“The lights on it were not in line. This would be about 7 p.m. it was swinging and seemed to be leaning a bit at the top.”


A few hours later the room in which they had been working had been crushed by the tower. Telephone communications were cut. An electricity board official hurried to the scene to check the safety of an 11,000V cable fed in to the building at the mast’s base.

The £200,000 tower was the first all cylindrical one of its kind in the country. It weighed 250 tons and was seven feet six inches in diameter. From the way it fell, the mast appeared to have buckled before breaking up. Several section lay around the footings.


Permanent guy lines were hanging from the tower. There had been a delay in fixing them into place because of bad weather conditions. A lift had been installed inside the mast and while the weather was poor work continued on the interior.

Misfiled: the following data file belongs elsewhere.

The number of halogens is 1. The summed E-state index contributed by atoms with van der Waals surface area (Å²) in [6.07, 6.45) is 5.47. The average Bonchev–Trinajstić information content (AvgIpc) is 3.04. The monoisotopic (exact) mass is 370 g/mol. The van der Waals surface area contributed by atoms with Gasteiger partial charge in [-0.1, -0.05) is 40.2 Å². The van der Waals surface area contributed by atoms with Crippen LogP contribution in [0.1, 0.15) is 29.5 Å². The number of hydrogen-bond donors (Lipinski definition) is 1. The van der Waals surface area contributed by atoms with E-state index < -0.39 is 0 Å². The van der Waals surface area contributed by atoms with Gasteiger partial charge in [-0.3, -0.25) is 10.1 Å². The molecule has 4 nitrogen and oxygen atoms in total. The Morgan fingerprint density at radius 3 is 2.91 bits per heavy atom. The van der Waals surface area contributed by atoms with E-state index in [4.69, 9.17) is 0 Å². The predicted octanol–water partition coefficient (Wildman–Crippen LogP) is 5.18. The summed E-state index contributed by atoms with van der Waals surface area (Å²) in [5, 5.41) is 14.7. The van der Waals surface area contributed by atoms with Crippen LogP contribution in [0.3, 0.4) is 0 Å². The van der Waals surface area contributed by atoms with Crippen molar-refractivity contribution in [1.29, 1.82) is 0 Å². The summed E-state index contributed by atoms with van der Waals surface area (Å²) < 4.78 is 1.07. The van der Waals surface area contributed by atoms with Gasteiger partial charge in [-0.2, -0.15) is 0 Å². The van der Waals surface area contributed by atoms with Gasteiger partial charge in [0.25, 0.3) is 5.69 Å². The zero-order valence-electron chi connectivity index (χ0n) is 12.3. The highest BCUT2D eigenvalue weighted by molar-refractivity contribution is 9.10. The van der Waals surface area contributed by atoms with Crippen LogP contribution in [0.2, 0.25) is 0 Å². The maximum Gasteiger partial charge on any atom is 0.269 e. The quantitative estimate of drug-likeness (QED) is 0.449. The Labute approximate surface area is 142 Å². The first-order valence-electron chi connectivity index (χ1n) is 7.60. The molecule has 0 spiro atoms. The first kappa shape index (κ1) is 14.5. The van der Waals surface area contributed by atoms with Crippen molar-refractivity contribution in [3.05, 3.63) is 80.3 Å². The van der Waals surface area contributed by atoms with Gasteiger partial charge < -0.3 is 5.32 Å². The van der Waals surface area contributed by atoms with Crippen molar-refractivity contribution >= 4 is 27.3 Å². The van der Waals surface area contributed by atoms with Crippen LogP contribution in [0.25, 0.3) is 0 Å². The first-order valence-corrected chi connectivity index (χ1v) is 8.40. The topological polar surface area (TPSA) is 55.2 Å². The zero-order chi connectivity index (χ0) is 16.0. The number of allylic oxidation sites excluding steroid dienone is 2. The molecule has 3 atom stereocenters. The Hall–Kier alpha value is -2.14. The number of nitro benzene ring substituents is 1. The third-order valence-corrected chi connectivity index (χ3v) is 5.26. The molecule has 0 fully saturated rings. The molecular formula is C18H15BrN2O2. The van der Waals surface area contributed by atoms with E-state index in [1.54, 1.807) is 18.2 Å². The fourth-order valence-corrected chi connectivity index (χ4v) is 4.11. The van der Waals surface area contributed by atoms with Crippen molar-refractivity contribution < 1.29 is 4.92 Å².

We checked with R.A.F Cottesmore to establish wind speeds at the estimated time of the collapse. At a height of 10metres the speed between 2 a.m. and 3 a.m. was 32mph.

A spokesman said that at 1,000 feet the wind could have reached about 60 miles an hour. “We used the mast as a visibility point.” He added.

The village of Waltham feels that the collapse of the mast is almost a personal loss.

Mrs. Elsie Gilbert, of Main Street, said that she felt really upset about it. “When I looked out of my bedroom window in the morning, I couldn’t believe my eyes. I think everyone is shocked about it. We have watched it grow over the months.